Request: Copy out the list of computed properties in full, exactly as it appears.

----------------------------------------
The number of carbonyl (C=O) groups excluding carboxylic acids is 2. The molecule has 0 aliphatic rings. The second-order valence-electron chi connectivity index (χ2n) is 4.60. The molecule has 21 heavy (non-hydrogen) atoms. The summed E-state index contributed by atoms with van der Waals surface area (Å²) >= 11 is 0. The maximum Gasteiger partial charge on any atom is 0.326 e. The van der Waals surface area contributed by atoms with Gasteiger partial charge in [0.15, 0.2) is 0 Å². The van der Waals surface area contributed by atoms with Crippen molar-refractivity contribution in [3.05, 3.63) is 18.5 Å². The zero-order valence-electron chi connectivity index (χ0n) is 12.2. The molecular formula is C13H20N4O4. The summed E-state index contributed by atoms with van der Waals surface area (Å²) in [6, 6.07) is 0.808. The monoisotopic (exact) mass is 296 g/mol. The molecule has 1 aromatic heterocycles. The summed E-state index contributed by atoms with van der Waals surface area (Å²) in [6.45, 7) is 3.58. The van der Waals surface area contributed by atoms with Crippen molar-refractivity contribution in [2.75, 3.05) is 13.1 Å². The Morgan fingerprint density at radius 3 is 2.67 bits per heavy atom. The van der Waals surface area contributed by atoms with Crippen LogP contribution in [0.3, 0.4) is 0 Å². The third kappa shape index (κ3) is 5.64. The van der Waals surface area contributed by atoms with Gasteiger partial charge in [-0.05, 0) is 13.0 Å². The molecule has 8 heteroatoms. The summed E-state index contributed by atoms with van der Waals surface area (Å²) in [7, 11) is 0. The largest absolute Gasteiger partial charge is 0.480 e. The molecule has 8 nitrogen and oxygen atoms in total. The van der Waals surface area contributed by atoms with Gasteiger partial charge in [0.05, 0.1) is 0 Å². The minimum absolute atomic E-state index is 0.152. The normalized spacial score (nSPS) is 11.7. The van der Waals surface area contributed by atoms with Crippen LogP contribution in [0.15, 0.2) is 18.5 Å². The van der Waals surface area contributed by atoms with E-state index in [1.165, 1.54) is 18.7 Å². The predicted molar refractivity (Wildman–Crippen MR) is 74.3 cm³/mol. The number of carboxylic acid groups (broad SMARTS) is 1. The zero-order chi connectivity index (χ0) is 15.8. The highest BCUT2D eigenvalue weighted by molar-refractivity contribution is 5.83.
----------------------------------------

The number of carbonyl (C=O) groups excluding carboxylic acids is 2. The molecule has 0 aliphatic rings. The second-order valence-electron chi connectivity index (χ2n) is 4.60. The molecule has 21 heavy (non-hydrogen) atoms. The summed E-state index contributed by atoms with van der Waals surface area (Å²) >= 11 is 0. The maximum Gasteiger partial charge on any atom is 0.326 e. The van der Waals surface area contributed by atoms with Gasteiger partial charge in [0.15, 0.2) is 0 Å². The van der Waals surface area contributed by atoms with Crippen molar-refractivity contribution in [3.05, 3.63) is 18.5 Å². The zero-order valence-electron chi connectivity index (χ0n) is 12.2. The molecular formula is C13H20N4O4. The summed E-state index contributed by atoms with van der Waals surface area (Å²) in [6, 6.07) is 0.808. The monoisotopic (exact) mass is 296 g/mol. The molecule has 1 aromatic heterocycles. The summed E-state index contributed by atoms with van der Waals surface area (Å²) in [6.45, 7) is 3.58. The van der Waals surface area contributed by atoms with Crippen molar-refractivity contribution in [2.75, 3.05) is 13.1 Å². The Morgan fingerprint density at radius 3 is 2.67 bits per heavy atom. The van der Waals surface area contributed by atoms with Crippen LogP contribution in [0.3, 0.4) is 0 Å². The third kappa shape index (κ3) is 5.64. The van der Waals surface area contributed by atoms with Gasteiger partial charge in [-0.05, 0) is 13.0 Å². The molecule has 8 heteroatoms. The summed E-state index contributed by atoms with van der Waals surface area (Å²) in [7, 11) is 0. The largest absolute Gasteiger partial charge is 0.480 e. The molecule has 8 nitrogen and oxygen atoms in total. The van der Waals surface area contributed by atoms with Gasteiger partial charge in [0.05, 0.1) is 0 Å². The minimum absolute atomic E-state index is 0.152. The normalized spacial score (nSPS) is 11.7. The van der Waals surface area contributed by atoms with Crippen LogP contribution in [0.15, 0.2) is 18.5 Å². The van der Waals surface area contributed by atoms with E-state index in [1.165, 1.54) is 18.7 Å². The predicted molar refractivity (Wildman–Crippen MR) is 74.3 cm³/mol. The number of carboxylic acid groups (broad SMARTS) is 1. The zero-order chi connectivity index (χ0) is 15.8. The highest BCUT2D eigenvalue weighted by molar-refractivity contribution is 5.83.